I’ve been looking at NMEA2000 and CANbus lately. I’m attempting to reverse engineer the binary protocol seen coming out of the USB port on a Garmin GND10 network bridge, and that opens a whole field of new and interesting stuff to know about.
Quick background: NMEA2000 is a application-level protocol that is used on ships and smaller boats, to communicate things like heading, speed and position between sensors (gps, compass, etc) and displays on the bridge. The physical, datalink and network layers (to the extent that it applies) in this are CANbus.
It is truly fascinating how complicated “industry standard” can be. Adding to that, each of the 8 ISO1939 standards defining it is 168CHF each. Not an option for me at the moment, so here I go digging in binary data. (And in retrospect, complain less about RFCs in the future. They are free, open and mostly well thought out.)
The Wikipedia nodes for both these contain lots of facts, but perhaps doesn’t give you the overview you need as an implementor.
CANbus can be sent over many different physical setups, for NMEA2000 there are five wires: ground, +12V vcc, can-hi, can-lo and shield. Typically you have a canbus transciever circuit/IC to do the differential encoding on can-lo and can-hi, and a separate canbus controller for the protocol itself. The connectors for NMEA2000 is a round quick-release kind, but you can also do canbus over cheap cat5+rj45 if you want. (250kbit/s is rather forgiving these days)
CANbus frames have a 32 bit identifier and up to 8 bytes (yes, this is quite adorable) of payload. The wire format contains additional bits here and there, a length field and a CRC and DC-correcting tailer. All this is probably interesting if you create the controllers, but for anyone writing software it doesn’t matter. Especially the part about the frame identifier is either 11 bit or 29 bits, you can ignore. At least for NMEA2000 only CAN2.0B with 29 bit identifiers are used.
On the software side, you get: 1) 32bit frame identifier, 2) the length indicator, and 3) the >=8 bytes of data. Everything else is handled by your interfacing hardware. Hurray.
The 32 bit identifier is a bitfield consisting of source, destination, priority and the Parameter Group Number (PGN).
In NMEA2000 most frames are broadcasted without any specific receivers in mind. The PGNs are defined by the non-public standard made by NMEA, and defines the number of payload bits and what they contain.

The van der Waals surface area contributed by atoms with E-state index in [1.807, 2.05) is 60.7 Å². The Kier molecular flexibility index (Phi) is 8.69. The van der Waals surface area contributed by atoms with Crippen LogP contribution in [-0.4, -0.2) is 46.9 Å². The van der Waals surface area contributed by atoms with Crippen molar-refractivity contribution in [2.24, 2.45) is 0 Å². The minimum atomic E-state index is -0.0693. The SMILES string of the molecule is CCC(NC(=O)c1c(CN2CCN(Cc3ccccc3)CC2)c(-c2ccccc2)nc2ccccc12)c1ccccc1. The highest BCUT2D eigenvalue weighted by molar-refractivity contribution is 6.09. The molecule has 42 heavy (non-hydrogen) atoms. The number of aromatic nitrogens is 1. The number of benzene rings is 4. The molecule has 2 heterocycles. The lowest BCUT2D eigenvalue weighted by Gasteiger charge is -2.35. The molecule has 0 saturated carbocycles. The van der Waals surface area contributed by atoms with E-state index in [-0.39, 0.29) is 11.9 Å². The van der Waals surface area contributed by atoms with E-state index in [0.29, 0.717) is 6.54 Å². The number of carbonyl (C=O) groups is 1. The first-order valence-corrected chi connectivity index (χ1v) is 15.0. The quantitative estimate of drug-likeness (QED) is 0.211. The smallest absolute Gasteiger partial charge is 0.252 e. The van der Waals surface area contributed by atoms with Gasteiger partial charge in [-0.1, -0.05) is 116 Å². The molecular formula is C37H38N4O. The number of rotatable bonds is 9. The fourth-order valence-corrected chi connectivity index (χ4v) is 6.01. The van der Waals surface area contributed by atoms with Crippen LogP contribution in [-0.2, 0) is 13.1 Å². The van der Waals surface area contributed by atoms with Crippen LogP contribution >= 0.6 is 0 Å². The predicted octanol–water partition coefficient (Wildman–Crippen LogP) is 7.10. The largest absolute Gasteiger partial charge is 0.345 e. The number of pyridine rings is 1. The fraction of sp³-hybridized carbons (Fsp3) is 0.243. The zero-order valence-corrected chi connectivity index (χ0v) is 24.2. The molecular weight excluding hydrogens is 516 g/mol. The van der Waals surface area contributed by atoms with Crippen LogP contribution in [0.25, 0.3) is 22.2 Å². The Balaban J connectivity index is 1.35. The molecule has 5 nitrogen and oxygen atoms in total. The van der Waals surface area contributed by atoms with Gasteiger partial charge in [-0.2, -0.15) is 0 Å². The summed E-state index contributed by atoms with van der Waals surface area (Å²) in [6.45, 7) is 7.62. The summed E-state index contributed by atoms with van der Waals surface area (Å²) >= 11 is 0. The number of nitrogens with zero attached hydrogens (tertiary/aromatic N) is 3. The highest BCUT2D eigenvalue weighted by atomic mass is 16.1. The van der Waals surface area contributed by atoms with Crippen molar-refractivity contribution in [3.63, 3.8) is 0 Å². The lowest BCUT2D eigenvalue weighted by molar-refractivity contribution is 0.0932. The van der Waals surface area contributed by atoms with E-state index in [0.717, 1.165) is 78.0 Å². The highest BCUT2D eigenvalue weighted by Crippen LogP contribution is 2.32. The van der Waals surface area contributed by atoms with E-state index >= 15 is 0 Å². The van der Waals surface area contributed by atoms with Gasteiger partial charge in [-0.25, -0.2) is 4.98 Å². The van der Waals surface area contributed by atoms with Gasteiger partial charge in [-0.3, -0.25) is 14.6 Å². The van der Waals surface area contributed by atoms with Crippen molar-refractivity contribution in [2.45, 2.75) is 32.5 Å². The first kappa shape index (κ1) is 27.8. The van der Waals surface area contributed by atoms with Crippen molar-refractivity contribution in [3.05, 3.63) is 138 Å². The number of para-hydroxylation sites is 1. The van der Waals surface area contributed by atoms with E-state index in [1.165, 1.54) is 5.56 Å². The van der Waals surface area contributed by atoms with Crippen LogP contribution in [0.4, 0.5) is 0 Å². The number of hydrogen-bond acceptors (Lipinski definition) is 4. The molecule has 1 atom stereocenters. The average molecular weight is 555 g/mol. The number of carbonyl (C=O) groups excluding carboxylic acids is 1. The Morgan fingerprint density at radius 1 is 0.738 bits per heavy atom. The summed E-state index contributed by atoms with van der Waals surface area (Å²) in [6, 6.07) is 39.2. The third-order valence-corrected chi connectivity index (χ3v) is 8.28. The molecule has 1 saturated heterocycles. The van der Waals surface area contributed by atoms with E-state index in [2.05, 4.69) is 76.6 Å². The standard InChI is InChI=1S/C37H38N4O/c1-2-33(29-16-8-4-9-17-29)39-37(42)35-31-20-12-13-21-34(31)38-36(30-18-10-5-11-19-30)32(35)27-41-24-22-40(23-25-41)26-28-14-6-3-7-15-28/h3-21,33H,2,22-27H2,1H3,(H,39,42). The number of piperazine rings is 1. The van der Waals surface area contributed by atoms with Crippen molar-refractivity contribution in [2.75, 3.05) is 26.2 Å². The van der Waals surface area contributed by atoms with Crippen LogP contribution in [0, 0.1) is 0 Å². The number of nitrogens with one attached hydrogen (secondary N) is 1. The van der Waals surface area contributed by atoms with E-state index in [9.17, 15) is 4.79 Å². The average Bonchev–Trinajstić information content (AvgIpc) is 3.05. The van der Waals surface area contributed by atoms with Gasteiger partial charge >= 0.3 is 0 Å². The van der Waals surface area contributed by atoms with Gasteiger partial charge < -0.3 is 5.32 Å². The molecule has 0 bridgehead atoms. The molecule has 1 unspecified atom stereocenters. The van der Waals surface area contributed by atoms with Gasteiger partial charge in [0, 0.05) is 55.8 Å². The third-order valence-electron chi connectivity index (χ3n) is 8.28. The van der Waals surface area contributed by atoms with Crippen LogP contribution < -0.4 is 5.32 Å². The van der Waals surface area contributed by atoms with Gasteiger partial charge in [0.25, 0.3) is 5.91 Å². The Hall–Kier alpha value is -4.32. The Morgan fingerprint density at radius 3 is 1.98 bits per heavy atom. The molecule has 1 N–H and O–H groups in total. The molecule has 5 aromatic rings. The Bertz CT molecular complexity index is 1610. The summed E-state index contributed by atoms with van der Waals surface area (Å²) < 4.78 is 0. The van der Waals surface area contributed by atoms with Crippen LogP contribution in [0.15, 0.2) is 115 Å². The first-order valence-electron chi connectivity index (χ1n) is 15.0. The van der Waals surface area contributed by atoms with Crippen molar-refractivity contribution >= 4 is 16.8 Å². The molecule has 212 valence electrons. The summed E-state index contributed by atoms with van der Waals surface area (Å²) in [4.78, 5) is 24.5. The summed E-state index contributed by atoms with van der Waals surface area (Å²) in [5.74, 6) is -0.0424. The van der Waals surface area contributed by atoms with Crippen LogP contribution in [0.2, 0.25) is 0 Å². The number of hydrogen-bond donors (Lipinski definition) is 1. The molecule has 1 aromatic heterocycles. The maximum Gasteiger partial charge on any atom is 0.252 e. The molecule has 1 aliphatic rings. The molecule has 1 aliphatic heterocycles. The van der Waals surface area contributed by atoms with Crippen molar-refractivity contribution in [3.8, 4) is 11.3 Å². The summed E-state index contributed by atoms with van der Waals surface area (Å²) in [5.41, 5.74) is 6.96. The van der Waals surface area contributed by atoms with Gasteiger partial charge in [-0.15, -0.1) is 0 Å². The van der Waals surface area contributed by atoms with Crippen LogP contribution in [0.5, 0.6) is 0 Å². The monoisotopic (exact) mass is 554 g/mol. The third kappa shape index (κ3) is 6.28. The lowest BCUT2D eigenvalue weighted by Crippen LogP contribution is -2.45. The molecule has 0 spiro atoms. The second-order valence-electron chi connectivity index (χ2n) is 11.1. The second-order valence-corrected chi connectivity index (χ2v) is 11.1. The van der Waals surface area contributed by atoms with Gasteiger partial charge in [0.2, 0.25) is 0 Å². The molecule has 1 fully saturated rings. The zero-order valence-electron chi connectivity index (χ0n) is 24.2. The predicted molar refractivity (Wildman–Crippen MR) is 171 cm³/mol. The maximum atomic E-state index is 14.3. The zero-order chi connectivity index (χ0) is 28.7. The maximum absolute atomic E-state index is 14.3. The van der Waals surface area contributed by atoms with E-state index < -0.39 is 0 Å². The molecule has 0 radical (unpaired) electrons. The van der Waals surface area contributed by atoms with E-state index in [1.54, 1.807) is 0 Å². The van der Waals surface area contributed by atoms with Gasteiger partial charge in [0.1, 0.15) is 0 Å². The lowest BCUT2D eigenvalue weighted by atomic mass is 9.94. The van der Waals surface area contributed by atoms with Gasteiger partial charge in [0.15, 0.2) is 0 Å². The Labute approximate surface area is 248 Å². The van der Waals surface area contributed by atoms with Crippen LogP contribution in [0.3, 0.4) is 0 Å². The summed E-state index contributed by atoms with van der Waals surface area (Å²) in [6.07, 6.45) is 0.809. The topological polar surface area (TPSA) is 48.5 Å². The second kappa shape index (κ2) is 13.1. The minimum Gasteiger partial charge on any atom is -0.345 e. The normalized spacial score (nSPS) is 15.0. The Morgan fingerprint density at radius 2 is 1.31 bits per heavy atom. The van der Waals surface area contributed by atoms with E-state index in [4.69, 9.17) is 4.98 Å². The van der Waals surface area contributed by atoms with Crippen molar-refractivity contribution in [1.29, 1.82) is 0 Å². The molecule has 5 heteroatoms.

Which range a PGN is in also define which framing method is used. CAN frames with a PGN in a single-frame range has the single-frame 8 bytes of payload. Some PGNs are in a “fast-packet” range, where a collection of (up to) 32 CAN-frames can be sent with a session id, sequence counter embedded in the first 8 bits of each payload. The first frame in the sequence additionally has a sequence length in the second byte. This allows the receiver to reassemble the sequence in userspace for a combined payload of up to 233 bytes.
I have no idea how controllers handle lost frames in a fastpacket sequence, most likely they just drop the whole sequence. I also wonder if anything here is complicated enough to that out-of-order delivery can happen. Haven’t seen it yet, though.
There is an additional “ISO” transfer mode that is a (“unicast”) request/response method. Back when I was playing with ODB2 in cars, you had to request a specific ID with data. I think this what was being used there, but haven’t verified. It supports up to 1785 bytes, so obviously there is some segmentation and reassembly method there as well. I haven’t looked at it yet, as I’m mostly interested in the broadcasted updates.
On the network management side, there is an ARP/ND alike way for connecting units to claim source IDs. Lower source id means higher network priority on collisions. so there is some magic to it. I haven’t come this far yet.
Trying to keep this short and readable, let me round off with mentioning the CANbus network interface in Linux. There is kernel support now and you get a network interface with a whopping 8 byte MTU. There is even a loopback interface for it, so you can talk CAN between applications if you don’t have a physical CAN interface. Look at the documentation for can-utils.git for details.
I’ll try to post again when I figure out more of this stuff.